DEAR DR. DONOHUE: I am a 16-year-old girl with a wonderful life: good grades, good family, good friends and good health. My problem is panic attacks – that’s what my doctor says they are. I found out I have a heart murmur, a very tiny one. I constantly worry I am going to have a heart attack or another equally unlikely death. The attacks involve my heart banging in my chest. An echocardiogram shows my heart to be fine. How can I get myself over this panic hurdle? – P.

First, the heart murmur. Heart murmurs don’t always mean there’s something wrong with the heart. Little whirlpools in blood generate those sounds. Defective heart valves or holes in the heart can generate those eddies, but quite frequently the swirling of blood comes about from perfectly harmless reasons. An echocardiogram shows that your heart is OK. Your doctor hasn’t told you anything is wrong. Forget the heart murmur. You’re mulling over something that doesn’t merit a second of mulling.

Panic attacks are sudden, intense feelings of overwhelming fear that make a person short of breath, accelerate the heart rate and cause sweating, shakiness and nausea. The stricken person feels on the brink of death or of some other catastrophe.

You can try abolishing the attacks on your own. When you feel one coming on, begin to inhale deeply and slowly through your nose. Distract your thoughts to something else.

Often, panic attacks come about from things you aren’t consciously aware of. You identify the heart murmur as the switch that turns them on, but it could be something buried more deeply in your brain, something that you need help confronting. If you’re not making any progress on your own, ask your doctor for a referral to a professional who can help you conquer your attacks. You have far too much going for you to waste any of your time being upset by something that isn’t a threat to you.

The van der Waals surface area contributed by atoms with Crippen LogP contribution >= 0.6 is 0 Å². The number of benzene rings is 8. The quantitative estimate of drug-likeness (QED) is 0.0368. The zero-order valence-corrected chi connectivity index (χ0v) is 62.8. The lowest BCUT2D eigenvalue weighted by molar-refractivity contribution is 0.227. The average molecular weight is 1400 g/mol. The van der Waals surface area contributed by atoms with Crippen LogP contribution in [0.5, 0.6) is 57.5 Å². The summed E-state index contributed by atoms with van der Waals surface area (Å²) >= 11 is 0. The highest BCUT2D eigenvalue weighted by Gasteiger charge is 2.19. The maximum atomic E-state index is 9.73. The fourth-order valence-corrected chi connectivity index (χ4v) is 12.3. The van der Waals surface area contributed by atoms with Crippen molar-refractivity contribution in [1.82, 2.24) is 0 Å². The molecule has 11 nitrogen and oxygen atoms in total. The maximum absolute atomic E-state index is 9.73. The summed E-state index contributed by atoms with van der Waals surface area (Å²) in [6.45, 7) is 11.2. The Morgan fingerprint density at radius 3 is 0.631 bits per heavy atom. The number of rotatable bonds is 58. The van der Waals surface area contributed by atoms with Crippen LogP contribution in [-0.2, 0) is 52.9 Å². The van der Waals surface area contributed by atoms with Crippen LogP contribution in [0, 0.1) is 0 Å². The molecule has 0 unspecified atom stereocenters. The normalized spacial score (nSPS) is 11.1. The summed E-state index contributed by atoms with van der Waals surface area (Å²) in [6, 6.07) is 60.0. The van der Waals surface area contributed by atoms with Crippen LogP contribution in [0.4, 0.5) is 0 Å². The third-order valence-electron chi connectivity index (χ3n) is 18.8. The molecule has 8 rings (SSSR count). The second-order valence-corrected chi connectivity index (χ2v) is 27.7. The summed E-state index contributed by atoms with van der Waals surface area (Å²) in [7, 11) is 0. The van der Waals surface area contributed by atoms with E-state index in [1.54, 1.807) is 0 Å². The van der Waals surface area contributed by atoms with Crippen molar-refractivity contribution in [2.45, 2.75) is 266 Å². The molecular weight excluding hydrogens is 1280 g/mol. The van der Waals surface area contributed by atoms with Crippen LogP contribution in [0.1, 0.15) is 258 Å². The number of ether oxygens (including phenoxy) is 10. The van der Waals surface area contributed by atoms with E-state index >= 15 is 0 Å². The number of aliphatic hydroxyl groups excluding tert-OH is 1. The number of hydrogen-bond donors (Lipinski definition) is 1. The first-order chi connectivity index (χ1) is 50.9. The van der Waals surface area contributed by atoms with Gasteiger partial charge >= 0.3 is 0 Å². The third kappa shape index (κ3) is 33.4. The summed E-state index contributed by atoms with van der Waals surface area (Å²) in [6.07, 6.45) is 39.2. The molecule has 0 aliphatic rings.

DEAR DR. DONOHUE: I am a 48-year-old woman. For more than a year and a half I have lost lots of hair. My hair has become brittle and coarse. I am extremely tired all the time. I fall asleep after meals and have put on weight. Thyroid problems are prevalent on both sides of my family. I think my problems might be related to my thyroid. My thyroid tests are normal, however. My doctor thinks they’re stress-related. What do you think? – P.J.

On reading your symptoms – coarse, dry hair, hair loss, fatigue, weight gain without eating more – I thought you were a model of hypothyroidism, too little thyroid hormone. But with your normal thyroid tests, I have to backpedal.

It’s hard to know where to begin the search for answers. Anemia, adrenal-gland malfunction, liver disease and many other conditions could give you symptoms similar to those of hypothyroidism. This entails a long, arduous undertaking, one for which you need to have patience. It might take your doctor a long time to unearth the place where trouble lies.

The thyroid booklet explains in details both an overactive and an underactive thyroid gland. To order a copy, write: Dr. Donohue – No. 401, Box 536475, Orlando, FL 32853-6475. Enclose a check or money order (no cash) for $4.75 U.S./$6.75 Can. with the recipient’s printed name and address. Please allow four weeks for delivery.

DEAR DR. DONOHUE: Recently, my son and I were watching a game show, and the answer to one question was “geophagia.” The host explained it, but my son wants to know more. Is it genetically passed down? What does it do to a person internally? Can a person die from it? – A.Y.

Geophagia is dirt-eating. “Pica” describes eating disorders that have to do with ingesting substances that aren’t food – clay, plaster, starch, paper and dirt. Picas can lead to poor absorption of other nutrients. Eating dirt can give rise to parasitic infections if the dirt contains parasites or their eggs. Earth can also contain lead, and that can be a real problem. I don’t know if anyone has ever died from pica. Sometimes it is a sign of iron deficiency. I also don’t know if there’s a hereditary component to it. If there is, no one has declared what the genetic pattern is.

Dr. Donohue regrets that he is unable to answer individual letters, but he will incorporate them in his column whenever possible. Readers may write him or request an order form of available health newsletters at P.O. Box 536475, Orlando, FL 32853-6475. Readers may also order health newsletters from

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